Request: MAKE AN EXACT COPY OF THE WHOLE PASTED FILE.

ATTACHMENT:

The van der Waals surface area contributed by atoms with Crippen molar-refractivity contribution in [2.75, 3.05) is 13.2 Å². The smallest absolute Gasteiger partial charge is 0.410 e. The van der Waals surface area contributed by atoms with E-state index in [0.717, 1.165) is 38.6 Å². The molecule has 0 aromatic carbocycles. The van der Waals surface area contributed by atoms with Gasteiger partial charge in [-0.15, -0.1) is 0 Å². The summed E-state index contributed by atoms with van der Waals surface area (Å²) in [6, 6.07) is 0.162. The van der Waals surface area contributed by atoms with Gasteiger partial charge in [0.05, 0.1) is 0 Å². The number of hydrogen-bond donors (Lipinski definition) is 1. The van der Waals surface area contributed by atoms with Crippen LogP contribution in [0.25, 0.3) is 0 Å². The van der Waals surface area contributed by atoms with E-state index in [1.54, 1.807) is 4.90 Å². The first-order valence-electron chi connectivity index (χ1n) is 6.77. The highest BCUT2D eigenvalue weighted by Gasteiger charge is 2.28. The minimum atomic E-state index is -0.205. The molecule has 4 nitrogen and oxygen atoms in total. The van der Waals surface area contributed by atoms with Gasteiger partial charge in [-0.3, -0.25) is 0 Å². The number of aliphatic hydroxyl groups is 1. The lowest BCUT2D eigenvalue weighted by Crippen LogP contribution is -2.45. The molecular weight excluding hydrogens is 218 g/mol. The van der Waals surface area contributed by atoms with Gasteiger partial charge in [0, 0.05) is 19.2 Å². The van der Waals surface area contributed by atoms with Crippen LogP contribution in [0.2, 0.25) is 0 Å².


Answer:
The van der Waals surface area contributed by atoms with Crippen molar-refractivity contribution in [2.75, 3.05) is 13.2 Å². The smallest absolute Gasteiger partial charge is 0.410 e. The van der Waals surface area contributed by atoms with E-state index in [0.717, 1.165) is 38.6 Å². The molecule has 0 aromatic carbocycles. The van der Waals surface area contributed by atoms with Gasteiger partial charge in [-0.15, -0.1) is 0 Å². The summed E-state index contributed by atoms with van der Waals surface area (Å²) in [6, 6.07) is 0.162. The van der Waals surface area contributed by atoms with Gasteiger partial charge in [0.05, 0.1) is 0 Å². The number of hydrogen-bond donors (Lipinski definition) is 1. The van der Waals surface area contributed by atoms with Crippen LogP contribution in [0.25, 0.3) is 0 Å². The van der Waals surface area contributed by atoms with E-state index in [1.54, 1.807) is 4.90 Å². The first-order valence-electron chi connectivity index (χ1n) is 6.77. The highest BCUT2D eigenvalue weighted by Gasteiger charge is 2.28. The minimum atomic E-state index is -0.205. The molecule has 4 nitrogen and oxygen atoms in total. The van der Waals surface area contributed by atoms with Gasteiger partial charge in [-0.3, -0.25) is 0 Å². The number of aliphatic hydroxyl groups is 1. The lowest BCUT2D eigenvalue weighted by Crippen LogP contribution is -2.45. The molecular weight excluding hydrogens is 218 g/mol. The van der Waals surface area contributed by atoms with Gasteiger partial charge in [0, 0.05) is 19.2 Å². The van der Waals surface area contributed by atoms with Crippen LogP contribution in [0.2, 0.25) is 0 Å².